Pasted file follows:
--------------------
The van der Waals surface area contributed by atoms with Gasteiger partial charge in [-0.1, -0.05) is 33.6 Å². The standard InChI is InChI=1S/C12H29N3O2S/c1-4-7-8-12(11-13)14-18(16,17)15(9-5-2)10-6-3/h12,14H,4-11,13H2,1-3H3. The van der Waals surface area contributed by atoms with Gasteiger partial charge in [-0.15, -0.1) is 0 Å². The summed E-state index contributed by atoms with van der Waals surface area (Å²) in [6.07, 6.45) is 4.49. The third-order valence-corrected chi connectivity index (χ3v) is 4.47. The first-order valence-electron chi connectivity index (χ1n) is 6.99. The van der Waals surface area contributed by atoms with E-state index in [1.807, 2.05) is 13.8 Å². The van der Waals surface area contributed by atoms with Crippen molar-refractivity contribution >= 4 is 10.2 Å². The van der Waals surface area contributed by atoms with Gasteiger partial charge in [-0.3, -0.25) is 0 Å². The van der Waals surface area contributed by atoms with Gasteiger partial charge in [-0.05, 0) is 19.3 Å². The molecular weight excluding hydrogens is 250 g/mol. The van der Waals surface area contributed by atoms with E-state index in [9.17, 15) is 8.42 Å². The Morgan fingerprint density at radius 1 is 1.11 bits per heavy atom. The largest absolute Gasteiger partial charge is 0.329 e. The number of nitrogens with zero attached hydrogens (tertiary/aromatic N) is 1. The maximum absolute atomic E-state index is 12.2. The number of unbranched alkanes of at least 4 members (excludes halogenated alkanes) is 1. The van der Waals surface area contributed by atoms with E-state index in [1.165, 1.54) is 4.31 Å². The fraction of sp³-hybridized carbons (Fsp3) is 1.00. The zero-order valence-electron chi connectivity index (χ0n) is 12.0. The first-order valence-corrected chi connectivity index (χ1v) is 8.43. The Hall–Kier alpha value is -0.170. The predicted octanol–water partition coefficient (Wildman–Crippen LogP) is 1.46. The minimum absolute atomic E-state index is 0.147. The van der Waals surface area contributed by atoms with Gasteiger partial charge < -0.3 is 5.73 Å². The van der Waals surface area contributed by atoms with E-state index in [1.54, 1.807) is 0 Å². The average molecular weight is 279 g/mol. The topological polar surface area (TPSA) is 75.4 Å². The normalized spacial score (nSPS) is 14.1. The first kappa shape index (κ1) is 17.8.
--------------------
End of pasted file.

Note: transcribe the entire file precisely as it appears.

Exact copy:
The van der Waals surface area contributed by atoms with Gasteiger partial charge in [-0.1, -0.05) is 33.6 Å². The standard InChI is InChI=1S/C12H29N3O2S/c1-4-7-8-12(11-13)14-18(16,17)15(9-5-2)10-6-3/h12,14H,4-11,13H2,1-3H3. The van der Waals surface area contributed by atoms with Gasteiger partial charge in [-0.15, -0.1) is 0 Å². The summed E-state index contributed by atoms with van der Waals surface area (Å²) in [6.07, 6.45) is 4.49. The third-order valence-corrected chi connectivity index (χ3v) is 4.47. The first-order valence-electron chi connectivity index (χ1n) is 6.99. The van der Waals surface area contributed by atoms with E-state index in [1.807, 2.05) is 13.8 Å². The van der Waals surface area contributed by atoms with Crippen molar-refractivity contribution >= 4 is 10.2 Å². The van der Waals surface area contributed by atoms with Gasteiger partial charge in [-0.3, -0.25) is 0 Å². The van der Waals surface area contributed by atoms with Gasteiger partial charge in [-0.05, 0) is 19.3 Å². The molecular weight excluding hydrogens is 250 g/mol. The van der Waals surface area contributed by atoms with E-state index in [9.17, 15) is 8.42 Å². The Morgan fingerprint density at radius 1 is 1.11 bits per heavy atom. The largest absolute Gasteiger partial charge is 0.329 e. The number of nitrogens with zero attached hydrogens (tertiary/aromatic N) is 1. The maximum absolute atomic E-state index is 12.2. The number of unbranched alkanes of at least 4 members (excludes halogenated alkanes) is 1. The van der Waals surface area contributed by atoms with E-state index in [1.165, 1.54) is 4.31 Å². The fraction of sp³-hybridized carbons (Fsp3) is 1.00. The zero-order valence-electron chi connectivity index (χ0n) is 12.0. The first-order valence-corrected chi connectivity index (χ1v) is 8.43. The Hall–Kier alpha value is -0.170. The predicted octanol–water partition coefficient (Wildman–Crippen LogP) is 1.46. The minimum absolute atomic E-state index is 0.147. The van der Waals surface area contributed by atoms with Gasteiger partial charge < -0.3 is 5.73 Å². The van der Waals surface area contributed by atoms with E-state index in [1.54, 1.807) is 0 Å². The average molecular weight is 279 g/mol. The topological polar surface area (TPSA) is 75.4 Å². The normalized spacial score (nSPS) is 14.1. The first kappa shape index (κ1) is 17.8.